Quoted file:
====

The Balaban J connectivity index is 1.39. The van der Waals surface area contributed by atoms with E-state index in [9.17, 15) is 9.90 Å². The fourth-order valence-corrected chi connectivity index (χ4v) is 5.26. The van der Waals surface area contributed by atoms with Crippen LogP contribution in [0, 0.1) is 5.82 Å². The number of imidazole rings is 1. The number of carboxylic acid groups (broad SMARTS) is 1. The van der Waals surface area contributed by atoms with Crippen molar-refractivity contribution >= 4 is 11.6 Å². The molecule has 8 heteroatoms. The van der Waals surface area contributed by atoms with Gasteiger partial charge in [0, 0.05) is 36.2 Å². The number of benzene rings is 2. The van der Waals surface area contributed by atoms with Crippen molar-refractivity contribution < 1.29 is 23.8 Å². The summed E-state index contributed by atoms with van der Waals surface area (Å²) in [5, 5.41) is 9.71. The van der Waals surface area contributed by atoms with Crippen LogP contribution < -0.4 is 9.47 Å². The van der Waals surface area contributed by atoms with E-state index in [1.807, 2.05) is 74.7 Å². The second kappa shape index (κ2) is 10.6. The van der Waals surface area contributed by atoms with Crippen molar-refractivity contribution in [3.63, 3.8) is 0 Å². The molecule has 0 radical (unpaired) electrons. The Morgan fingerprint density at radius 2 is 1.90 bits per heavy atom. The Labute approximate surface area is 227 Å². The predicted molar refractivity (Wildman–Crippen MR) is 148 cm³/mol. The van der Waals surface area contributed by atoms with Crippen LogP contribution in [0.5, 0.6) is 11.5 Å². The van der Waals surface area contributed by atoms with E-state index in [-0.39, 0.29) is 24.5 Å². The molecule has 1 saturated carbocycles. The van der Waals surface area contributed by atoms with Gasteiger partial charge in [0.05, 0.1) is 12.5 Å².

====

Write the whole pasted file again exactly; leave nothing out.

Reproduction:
The Balaban J connectivity index is 1.39. The van der Waals surface area contributed by atoms with E-state index in [9.17, 15) is 9.90 Å². The fourth-order valence-corrected chi connectivity index (χ4v) is 5.26. The van der Waals surface area contributed by atoms with Crippen LogP contribution in [0, 0.1) is 5.82 Å². The number of imidazole rings is 1. The number of carboxylic acid groups (broad SMARTS) is 1. The van der Waals surface area contributed by atoms with Crippen molar-refractivity contribution >= 4 is 11.6 Å². The molecule has 8 heteroatoms. The van der Waals surface area contributed by atoms with Gasteiger partial charge in [0, 0.05) is 36.2 Å². The number of benzene rings is 2. The van der Waals surface area contributed by atoms with Crippen molar-refractivity contribution < 1.29 is 23.8 Å². The summed E-state index contributed by atoms with van der Waals surface area (Å²) in [5, 5.41) is 9.71. The van der Waals surface area contributed by atoms with Crippen LogP contribution < -0.4 is 9.47 Å². The van der Waals surface area contributed by atoms with E-state index in [1.807, 2.05) is 74.7 Å². The second kappa shape index (κ2) is 10.6. The van der Waals surface area contributed by atoms with Crippen molar-refractivity contribution in [3.63, 3.8) is 0 Å². The molecule has 0 radical (unpaired) electrons. The Morgan fingerprint density at radius 2 is 1.90 bits per heavy atom. The Labute approximate surface area is 227 Å². The predicted molar refractivity (Wildman–Crippen MR) is 148 cm³/mol. The van der Waals surface area contributed by atoms with Crippen LogP contribution in [0.5, 0.6) is 11.5 Å². The van der Waals surface area contributed by atoms with E-state index in [-0.39, 0.29) is 24.5 Å². The molecule has 1 saturated carbocycles. The van der Waals surface area contributed by atoms with Gasteiger partial charge in [0.05, 0.1) is 12.5 Å².